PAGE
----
“13 Hours” revisited

We went to see the film 13 Hours at the Grandview Theater in St. Paul this past Saturday evening. Paul Mirengoff gave a good account of the film here. Paul’s post states what I have to say in greater detail and more articulately than I will. I only want to urge readers to see the film in a theater while you still can and to add these comments.

The movie follows in the line of Hollywood films depicting close combat based on historical or autobiographical accounts. To take the examples that come to mind, 13 Hours takes its place in the line including Black Hawk Down, We Were Soldiers, and American Sniper. I liked and appreciated all these films and loved 13 Hours.

13 Hours places viewers inside the experience of the surviving CIA contractors who sought to rescue Ambassador Stevens at the consulate and who protected the men and women at the CIA annex in Benghazi. I think I followed news accounts of the events fairly closely. I certainly followed them closely enough to declare Susan Rice a knave and a fool the moment she peddled the Obama administration line on the Sunday shows in the immediate aftermath of the events on 9/11/12.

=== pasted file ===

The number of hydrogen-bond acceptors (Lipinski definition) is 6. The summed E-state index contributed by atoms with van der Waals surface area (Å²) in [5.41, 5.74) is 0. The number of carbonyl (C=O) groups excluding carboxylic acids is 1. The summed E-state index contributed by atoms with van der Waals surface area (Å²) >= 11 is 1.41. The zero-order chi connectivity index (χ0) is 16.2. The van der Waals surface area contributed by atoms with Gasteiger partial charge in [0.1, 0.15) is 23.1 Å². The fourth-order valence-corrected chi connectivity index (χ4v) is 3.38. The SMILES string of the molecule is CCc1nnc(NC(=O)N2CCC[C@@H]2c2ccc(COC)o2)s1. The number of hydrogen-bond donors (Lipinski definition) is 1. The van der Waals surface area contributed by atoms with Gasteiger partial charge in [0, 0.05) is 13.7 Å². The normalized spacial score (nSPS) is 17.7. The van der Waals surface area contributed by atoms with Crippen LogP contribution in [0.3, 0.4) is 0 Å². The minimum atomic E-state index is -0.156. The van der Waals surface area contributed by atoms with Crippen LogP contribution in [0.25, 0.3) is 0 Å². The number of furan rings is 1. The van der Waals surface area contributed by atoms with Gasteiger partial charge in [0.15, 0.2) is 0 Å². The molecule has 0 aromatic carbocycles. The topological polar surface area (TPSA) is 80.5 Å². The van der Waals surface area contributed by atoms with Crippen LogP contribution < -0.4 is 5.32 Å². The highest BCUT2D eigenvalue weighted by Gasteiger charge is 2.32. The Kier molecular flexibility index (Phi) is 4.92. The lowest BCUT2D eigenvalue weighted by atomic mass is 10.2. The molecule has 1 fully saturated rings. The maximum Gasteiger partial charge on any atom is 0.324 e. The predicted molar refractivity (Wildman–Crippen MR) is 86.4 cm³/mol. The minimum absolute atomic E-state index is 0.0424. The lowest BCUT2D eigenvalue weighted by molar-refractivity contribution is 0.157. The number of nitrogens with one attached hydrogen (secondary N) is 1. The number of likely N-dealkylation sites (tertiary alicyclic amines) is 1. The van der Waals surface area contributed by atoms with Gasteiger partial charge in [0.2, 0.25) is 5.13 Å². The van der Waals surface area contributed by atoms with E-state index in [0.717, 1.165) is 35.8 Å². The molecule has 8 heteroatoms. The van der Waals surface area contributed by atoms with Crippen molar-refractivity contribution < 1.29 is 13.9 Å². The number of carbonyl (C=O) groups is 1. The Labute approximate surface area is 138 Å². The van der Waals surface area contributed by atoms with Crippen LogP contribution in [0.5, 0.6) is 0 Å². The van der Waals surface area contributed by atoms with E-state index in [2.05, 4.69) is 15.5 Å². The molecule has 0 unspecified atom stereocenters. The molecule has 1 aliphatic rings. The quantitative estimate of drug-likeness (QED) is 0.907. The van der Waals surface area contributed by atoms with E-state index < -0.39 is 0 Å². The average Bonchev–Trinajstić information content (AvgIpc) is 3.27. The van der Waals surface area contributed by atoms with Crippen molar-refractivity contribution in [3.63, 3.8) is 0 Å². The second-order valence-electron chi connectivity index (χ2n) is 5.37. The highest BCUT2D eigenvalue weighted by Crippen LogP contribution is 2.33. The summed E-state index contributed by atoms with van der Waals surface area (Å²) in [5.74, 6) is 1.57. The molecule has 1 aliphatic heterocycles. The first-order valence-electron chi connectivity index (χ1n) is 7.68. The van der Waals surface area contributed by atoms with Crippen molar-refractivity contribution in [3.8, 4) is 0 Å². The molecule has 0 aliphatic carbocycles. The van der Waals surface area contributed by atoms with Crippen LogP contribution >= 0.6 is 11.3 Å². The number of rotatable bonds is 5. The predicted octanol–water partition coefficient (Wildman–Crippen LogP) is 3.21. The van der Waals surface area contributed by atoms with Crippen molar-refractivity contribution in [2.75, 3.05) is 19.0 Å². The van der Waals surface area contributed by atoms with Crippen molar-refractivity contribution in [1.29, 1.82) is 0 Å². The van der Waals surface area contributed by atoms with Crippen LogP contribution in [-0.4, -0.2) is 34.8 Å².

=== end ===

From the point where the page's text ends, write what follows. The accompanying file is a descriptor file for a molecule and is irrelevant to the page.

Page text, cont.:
But I had no idea what the men who fought off the attack through the night accomplished, or that they had accomplished something great. To put it another way, I had no idea what happened. The film gives these men their due. One can get a sense of the care taken to tell their story from Hugh Hewitt’s interview with producer Erwin Stoff.

I wanted to see the film at the Grandview because I assumed it would be playing in the cavernous theater downstairs and we wouldn’t have to worry about getting a seat. As it turned out, the film was playing upstairs in the small balcony theater — Carol was playing downstairs — but I need not have worried. The crowd was extremely small.

Why is that? Carol is doing better than 13 Hours at the Grandview, but why? I waited until we had seen the film to take a look at the reviews aggregated at Rotten Tomatoes. The reviews seem to me mixed and largely hostile. To the extent that they are, I think the reviewers refuse to take the film on its own terms. For example, reviews that criticize the film for lack of character development are confusing genres, or hostile to this genre, or hostile to the implications of the facts presented in this film. That’s my theory.

Have the reviews had an effect? Politico reports that “Benghazi film flops at the box office.” Yet the film is both incredibly exciting and inspirational. How I wish I could express my admiration and extend my thanks to the men directly. They are American heroes several times over.

Kirsten Powers says much the same only better in her USA Today column “Can Hilary take ’13 Hours’ of truth?” Please read her column and see the film.

UPDATE: Bill Campenni elaborates on the ethos of this film and others in the 2013 column “Just to save one guy…”

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